By all accounts, the Marxes may have been just about the biggest stars on Broadway in the days when that was the epitome of show business. With a couple of movie-star exceptions (Chaplin and Pickford), you really couldn’t get much bigger. The thing about the brothers was that every performance was apparently barely-controlled chaos and unique from any other: one night Harpo arrived late, forgot to underdress for a quick change and ended up naked on stage; songwriter Harry Ruby marched on stage one night to demand that he be given the bathrobe he’d been promised as a birthday present; ad libs outnumbered actual lines (one night, playwright George S Kaufman was standing backstage and told the person he was talking to “Quiet. I think I just heard one of my original lines”). There was no telling exactly what would happen, but whatever it was would undoubtedly be hysterically funny.

“We’re four of the Three Musketeers”

“We’re four of the Three Musketeers”

The script for both The Cocoanuts and Animal Crackers have been available for decades (I own them both), but it’s incredibly rare when someone does them – especially the former (most of Irving Berlin’s score was actually lost until the Ashland production). So when I saw they were doing Animal Crackers in Ashland, I figured I had to see it – and I ended up having one of the best evenings I’ve ever spent in the theatre. It was exactly what I wanted: full of chaos, spontaneity, ad libs, and inspired insanity. It was the next best thing to seeing the actual brothers on stage. And, on top of that, when it was announced that they’d be doing The Cocoanuts this season; well, there was no damn way I was going to miss it.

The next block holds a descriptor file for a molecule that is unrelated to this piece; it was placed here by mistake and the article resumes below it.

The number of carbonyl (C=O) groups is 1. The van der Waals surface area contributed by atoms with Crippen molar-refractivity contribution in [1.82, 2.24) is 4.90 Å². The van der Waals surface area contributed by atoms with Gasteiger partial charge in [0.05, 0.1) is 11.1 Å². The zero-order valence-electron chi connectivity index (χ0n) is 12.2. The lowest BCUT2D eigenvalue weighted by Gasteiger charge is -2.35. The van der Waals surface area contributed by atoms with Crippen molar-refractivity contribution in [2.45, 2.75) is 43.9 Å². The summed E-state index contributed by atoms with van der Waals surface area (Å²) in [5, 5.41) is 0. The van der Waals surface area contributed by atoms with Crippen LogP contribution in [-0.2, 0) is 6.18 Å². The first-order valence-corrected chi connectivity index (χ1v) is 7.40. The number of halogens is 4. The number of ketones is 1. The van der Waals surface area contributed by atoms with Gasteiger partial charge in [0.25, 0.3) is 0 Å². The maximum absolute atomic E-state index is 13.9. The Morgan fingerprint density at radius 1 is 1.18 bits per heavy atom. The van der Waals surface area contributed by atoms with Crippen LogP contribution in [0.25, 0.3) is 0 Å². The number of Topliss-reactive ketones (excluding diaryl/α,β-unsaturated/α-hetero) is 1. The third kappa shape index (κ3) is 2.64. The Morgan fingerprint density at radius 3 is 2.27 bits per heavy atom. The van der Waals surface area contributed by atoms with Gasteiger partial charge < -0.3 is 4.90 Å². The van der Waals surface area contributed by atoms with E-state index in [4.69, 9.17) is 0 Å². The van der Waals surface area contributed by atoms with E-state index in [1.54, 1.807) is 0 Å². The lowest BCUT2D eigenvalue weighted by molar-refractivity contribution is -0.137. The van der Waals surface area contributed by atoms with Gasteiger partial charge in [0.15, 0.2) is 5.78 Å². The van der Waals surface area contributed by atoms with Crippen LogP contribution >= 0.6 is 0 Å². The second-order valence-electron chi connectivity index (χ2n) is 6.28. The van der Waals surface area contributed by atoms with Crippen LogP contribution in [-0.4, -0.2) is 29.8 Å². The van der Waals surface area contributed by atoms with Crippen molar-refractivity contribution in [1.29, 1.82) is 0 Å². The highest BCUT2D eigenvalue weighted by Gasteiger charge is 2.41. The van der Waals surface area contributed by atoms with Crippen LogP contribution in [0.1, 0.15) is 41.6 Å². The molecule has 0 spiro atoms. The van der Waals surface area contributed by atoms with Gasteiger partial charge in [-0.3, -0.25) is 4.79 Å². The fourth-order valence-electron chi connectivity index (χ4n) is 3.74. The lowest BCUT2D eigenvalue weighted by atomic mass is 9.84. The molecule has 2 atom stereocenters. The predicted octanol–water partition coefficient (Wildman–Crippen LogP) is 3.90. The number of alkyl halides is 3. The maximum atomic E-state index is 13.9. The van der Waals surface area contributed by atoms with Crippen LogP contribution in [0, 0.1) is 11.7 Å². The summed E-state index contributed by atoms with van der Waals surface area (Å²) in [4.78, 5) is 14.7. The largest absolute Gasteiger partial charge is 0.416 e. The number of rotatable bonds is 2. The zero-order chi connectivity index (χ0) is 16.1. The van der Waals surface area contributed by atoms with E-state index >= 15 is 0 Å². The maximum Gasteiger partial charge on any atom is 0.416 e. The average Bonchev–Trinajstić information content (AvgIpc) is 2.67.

Because of my commitments to Slaughterhouse Five, we were unable to head north until the end of October. Looking at the schedule, I saw that that would be the last week of the run – and the season – so I decided we had to see the final performance, figuring that, if any performance would go off the rails (in the best way), it’d be this one. It indeed did; it was just one of those performances where I had a big stupid grin on my face for nearly three hours, just drinking in the brilliance of the writing and performances. It was one of those rare times when I went into a show with the highest of expectations and hopes, and not only where they met, but everything went to 11.

“The skies will all be blue/When my dreams come true” – and they did.

The thing I most came away with from that weekend, though, was getting a sense of Ashland. It was the first extended period I’d spent in the town, and I could really see how it’s all focused on the festival (for good reason, but still …). Everything downtown seems to have some relation to what’s going on at the theatres; that the people in town have seen the productions and can talk about them intelligently; that the stores are doing more than selling books and tchotchkes that have a “Ye Olde” vibe. There’s a real sense of pride as to what the Festival means – and does – that I’ve never felt in another city, not even Stratford-Upon-Avon. It’s a real theatre-based town and economy that made me want to work there and become part of that experience.

Downtown Ashland

Downtown Ashland

It’s something I can’t imagine in another town or city. Theatre is either a minor or nonexistent part of most peoples’ lives in the Bay Area. The people I work with don’t go (they barely go to movies, let alone live non-musical performances), and certainly wouldn’t recognize names like Sarah Ruhl or Theresa Rebeck, let alone Eugene O’Neill or Tennessee Williams. (Hell, they barely know movies or television shows that are more than five years old.)